Peres in NY before Meetings at Pentagon, White House

Pres, Shimon Peres has arrived in New York, where he will stay the night before traveling to Washington Monday for meetings at the Pentagon.

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Chana Ya'ar,

Peres in Montreal
Peres in Montreal

President Shimon Peres has arrived in New York, where he will spend the night before traveling to Washington on Monday for meetings at the Pentagon.

On Tuesday, the president is scheduled to meet with U.S. Secretary of State Hillary Clinton and others at the Saban Center for Middle East Policy at the Brookings Institute.

Wednesday the president is scheduled to meet with President Barack Obama and Defense Secretary Leon Panetta as well as with other officials. On Thursday, Peres will be hosted by Israeli Ambassador Michael Oren at a reception to be given at his Washington residence.

On the agenda throughout will be strengthening of the strategic ties between the U.S. and Israel, as well as the looming threat of the Iranian nuclear development program.

The president is also expected to update American officials on the galloping developments in the Middle East.

Obama is scheduled to award Peres the Presidential Medal of Freedom at a special dinner Wednesday evening, the White House had already announced last Friday.

"An ardent advocate for Israel's security and for peace, Shimon Peres was elected the ninth President of Israel in 2007,” the White House said in its statement announcing the award. “Through his life and work, he has strengthened the unbreakable bonds between Israel and the United States.”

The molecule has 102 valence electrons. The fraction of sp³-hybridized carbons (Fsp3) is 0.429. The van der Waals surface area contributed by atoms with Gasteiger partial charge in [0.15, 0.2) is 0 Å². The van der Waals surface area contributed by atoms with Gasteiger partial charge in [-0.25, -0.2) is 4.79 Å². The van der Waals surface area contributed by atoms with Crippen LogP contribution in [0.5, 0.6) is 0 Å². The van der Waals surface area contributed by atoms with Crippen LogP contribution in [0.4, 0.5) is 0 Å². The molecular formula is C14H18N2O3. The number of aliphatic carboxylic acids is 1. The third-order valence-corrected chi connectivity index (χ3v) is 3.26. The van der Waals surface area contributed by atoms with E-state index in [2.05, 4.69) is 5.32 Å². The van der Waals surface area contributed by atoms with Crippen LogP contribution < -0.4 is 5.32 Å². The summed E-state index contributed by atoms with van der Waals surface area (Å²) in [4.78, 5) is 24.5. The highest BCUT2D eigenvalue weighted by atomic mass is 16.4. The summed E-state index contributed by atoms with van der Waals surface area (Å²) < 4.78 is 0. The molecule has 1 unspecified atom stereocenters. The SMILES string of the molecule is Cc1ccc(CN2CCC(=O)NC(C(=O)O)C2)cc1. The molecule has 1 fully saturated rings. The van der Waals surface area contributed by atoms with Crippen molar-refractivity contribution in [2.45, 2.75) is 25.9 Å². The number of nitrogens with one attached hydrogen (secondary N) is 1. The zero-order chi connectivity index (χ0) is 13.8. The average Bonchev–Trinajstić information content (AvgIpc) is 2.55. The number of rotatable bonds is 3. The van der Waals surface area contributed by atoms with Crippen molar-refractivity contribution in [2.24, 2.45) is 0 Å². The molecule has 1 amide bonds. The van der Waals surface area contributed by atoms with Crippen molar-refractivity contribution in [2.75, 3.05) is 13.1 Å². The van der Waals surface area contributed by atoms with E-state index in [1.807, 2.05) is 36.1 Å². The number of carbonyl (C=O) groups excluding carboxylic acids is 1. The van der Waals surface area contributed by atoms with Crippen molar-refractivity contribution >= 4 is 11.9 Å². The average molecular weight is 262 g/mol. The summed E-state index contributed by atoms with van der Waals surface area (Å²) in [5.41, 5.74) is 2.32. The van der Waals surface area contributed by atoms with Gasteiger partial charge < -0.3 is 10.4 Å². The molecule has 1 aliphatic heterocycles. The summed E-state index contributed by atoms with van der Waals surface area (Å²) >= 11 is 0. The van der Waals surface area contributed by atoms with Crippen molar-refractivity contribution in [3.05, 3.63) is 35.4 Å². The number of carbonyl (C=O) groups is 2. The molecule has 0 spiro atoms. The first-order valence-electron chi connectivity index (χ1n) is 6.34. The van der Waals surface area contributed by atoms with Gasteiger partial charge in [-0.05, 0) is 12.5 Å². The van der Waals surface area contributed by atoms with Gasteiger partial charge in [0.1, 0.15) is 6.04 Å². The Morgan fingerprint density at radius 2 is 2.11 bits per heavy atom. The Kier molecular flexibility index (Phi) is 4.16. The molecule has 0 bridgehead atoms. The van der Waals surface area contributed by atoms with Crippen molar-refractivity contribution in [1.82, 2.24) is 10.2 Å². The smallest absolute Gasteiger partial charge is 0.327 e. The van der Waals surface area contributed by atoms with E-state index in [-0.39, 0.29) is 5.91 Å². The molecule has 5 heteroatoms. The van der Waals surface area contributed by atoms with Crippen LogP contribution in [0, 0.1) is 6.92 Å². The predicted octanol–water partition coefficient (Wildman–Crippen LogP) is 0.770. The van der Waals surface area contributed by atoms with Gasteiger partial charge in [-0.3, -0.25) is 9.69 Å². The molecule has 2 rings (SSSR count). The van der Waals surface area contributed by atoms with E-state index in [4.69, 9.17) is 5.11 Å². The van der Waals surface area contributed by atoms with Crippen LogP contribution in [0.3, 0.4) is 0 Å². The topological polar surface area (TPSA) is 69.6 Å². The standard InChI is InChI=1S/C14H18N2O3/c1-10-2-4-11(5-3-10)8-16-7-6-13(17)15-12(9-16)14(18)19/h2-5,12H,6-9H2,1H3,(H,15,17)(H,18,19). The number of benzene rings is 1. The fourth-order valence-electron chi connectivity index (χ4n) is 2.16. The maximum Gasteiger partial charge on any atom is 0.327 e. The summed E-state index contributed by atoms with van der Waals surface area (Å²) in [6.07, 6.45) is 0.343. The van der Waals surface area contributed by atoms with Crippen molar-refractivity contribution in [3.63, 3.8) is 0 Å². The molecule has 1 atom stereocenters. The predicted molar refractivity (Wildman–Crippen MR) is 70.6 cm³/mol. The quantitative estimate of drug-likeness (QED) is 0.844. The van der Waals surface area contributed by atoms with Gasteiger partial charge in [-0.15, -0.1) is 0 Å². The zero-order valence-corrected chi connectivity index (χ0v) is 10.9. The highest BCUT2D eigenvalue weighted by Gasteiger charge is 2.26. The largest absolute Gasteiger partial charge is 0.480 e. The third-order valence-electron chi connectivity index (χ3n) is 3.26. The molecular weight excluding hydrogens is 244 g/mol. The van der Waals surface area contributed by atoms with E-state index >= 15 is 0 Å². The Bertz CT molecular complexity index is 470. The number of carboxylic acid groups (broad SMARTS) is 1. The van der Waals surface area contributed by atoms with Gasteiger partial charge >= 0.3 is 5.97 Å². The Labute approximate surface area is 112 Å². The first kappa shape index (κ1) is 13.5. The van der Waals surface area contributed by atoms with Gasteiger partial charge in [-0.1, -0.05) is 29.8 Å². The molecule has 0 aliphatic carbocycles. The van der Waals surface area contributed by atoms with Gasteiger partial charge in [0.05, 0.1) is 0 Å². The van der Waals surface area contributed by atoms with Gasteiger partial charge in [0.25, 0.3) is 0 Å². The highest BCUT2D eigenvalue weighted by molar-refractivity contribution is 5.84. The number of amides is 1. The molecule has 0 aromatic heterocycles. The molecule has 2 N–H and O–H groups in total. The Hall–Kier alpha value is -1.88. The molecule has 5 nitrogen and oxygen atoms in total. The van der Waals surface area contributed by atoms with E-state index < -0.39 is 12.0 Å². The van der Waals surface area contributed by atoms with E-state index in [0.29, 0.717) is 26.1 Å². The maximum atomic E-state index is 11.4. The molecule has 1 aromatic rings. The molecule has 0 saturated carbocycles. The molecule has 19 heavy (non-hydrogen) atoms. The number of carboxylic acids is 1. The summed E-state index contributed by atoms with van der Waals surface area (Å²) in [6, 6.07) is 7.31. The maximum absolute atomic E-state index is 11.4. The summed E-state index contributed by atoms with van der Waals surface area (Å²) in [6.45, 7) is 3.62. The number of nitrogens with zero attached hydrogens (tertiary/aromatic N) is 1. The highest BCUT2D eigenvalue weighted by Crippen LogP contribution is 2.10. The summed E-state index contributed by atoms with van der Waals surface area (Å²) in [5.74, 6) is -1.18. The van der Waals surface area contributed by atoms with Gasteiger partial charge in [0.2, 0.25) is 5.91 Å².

First Lady Michelle Obama is also expected to attend. The Medal of Freedom, considered the highest civilian honor bestowed by a U.S. President, was also presented to Germany's Chancellor Angela Merkel last June.

For his part, Peres has arrived in the U.S. bearing gifts for Obama and his wife as well.

For the American president, the Israeli leader has brought a collection of historic documents, including a letter from Chaim Weizmann urging President Harry Truman to recognize the nascent State of Israel, a short letter signed by Truman in which he recognized Israel's first government, and a letter from Israel's founding Prime Minister David Ben-Gurion, thanking Truman for recognizing Israel's provisional government.

For the First Lady, Israel's president has brought a special necklace created by people with disabilities, produced from “uniquely Israeli materials.”